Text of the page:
"I have struggled with the decision on whether or not to run for reelection this coming Nov. Since the day Sheriff Darrel Wolff took a chance on me in the fall of 1985, I have thoroughly enjoyed serving the citizens of Wright County.

I have a passion for public service and public safety and I'm intent on leaving while I still enjoy it. I'm proud of the women and men who provide quality customer service to the people of Wright County and it has been a pleasure to serve with them.

Sheriffs Wolff, Don Hozempa, and Gary Miller were great mentors to me in setting excellent examples on how to provide such services and I thank them for that.

The established relationships the Sheriff's Office and those we serve has been and will continue to be beneficial in keeping Wright County a safe place to liv e and raise our families. Thank you for supporting our office."


Dassel-Cokato Annual Business Expo, Feb. 17

Over 50 business and community groups will be gathering on Saturday, Feb. 17, from 9:00 a.m. to 12:00 noon for the Dassel-Cokato Annual Business Expo.

The event will feature a free breakfast prepared by the DC Lions at the DC High School Commons, and Knapp Busy Bees 4H Club will provide the "Kids Corner." Join the other 50 businesses and community organizations in this event to get to know the community, and discover what opportunities may lay in store for you!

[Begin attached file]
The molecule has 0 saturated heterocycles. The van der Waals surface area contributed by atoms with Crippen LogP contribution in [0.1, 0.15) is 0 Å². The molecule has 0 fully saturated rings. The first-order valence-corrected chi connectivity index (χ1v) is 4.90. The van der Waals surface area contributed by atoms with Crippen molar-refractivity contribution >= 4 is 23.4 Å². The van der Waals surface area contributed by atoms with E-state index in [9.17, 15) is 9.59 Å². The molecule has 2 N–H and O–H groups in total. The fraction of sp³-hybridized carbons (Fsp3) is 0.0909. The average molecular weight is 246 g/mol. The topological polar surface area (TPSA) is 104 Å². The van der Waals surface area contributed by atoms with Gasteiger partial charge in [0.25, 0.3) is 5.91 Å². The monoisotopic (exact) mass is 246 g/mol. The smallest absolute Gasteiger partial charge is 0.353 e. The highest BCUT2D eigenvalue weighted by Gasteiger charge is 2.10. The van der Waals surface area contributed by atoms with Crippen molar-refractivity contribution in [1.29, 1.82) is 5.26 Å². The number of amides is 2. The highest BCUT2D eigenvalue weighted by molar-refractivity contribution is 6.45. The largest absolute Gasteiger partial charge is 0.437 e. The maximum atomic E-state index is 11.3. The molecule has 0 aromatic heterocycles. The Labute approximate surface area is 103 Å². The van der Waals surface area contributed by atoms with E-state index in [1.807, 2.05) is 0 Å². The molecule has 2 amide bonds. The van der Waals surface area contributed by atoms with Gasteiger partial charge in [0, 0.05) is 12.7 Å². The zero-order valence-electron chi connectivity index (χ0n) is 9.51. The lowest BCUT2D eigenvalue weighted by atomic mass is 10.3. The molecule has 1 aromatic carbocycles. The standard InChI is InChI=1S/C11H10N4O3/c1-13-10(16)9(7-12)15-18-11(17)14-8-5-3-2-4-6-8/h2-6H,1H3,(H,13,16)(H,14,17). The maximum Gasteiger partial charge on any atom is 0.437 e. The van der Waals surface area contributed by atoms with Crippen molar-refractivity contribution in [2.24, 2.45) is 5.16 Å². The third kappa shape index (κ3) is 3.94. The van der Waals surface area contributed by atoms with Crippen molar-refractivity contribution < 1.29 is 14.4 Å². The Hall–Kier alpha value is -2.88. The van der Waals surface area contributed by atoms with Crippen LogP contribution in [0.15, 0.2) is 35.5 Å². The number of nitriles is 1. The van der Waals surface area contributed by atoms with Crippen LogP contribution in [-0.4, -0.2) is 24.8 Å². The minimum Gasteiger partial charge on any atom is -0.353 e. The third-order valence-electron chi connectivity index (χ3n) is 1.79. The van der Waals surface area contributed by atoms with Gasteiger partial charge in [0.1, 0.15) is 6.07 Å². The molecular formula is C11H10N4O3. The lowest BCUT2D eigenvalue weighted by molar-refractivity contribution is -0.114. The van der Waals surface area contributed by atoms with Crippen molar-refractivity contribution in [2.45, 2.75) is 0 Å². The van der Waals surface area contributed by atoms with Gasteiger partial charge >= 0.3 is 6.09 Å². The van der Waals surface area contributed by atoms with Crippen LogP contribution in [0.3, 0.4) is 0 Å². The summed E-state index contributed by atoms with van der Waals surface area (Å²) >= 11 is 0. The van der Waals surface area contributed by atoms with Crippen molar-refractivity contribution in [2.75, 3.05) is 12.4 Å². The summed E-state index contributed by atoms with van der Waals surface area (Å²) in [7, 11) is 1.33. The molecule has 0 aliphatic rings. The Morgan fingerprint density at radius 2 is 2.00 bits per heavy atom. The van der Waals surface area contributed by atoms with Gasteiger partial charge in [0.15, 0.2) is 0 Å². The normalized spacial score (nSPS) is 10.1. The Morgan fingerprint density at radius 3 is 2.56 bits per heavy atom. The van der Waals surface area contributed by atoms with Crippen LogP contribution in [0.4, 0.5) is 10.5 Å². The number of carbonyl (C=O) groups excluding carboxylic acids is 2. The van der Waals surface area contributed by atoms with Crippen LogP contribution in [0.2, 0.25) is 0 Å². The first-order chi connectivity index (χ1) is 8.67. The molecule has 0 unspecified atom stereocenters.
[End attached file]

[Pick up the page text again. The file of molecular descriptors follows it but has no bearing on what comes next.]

West-coast Midwesterners 

From Minnesota to California and back again, a Buffalo grad brings
West-Coast talent home with family

By Miriam Orr

The walk across the University of Minnesota campus is a long way, and for Buffalo graduate Stacy Milburn, it was too cold. With hands dug in pockets, face buried in a scarf, and a heavy backpack laced on her shoulders, Stacy remembers mumbling to herself, "It's just too cold all the time."

So, naturally, California was the best solution to her problem. Her husband, Mark – who is a California native – laughs as she remembers the memory.

What had started as a venture to the warm weather would lead her to the beginning of the rest of her life.


Buffalo to Los Angeles

Stacy is a Buffalo High School graduate. Her parents owned a company in the city all throughout her growing up years – Buffalo is her home, and she's "Minnesota born and raised." She was an active swimmer in school, and loved art.

However, one thing she never quite adjusted to fully was the cold.

"It's always cold here," Stacy said. "At least, for a majority of the year. I remember being in college, walking the University of Minnesota campus, thinking, 'Man, it's always cold here,' and knew I wanted to go where it is warm."

That led her to the decision to move to California. Stacy started off her stay at Stanford University, where she coached swimming alongside Stanford coaches who were actually coaching for the Olympics.

"It was a huge opportunity and a privilege," Stacey explained. "I learned a lot, and it was great."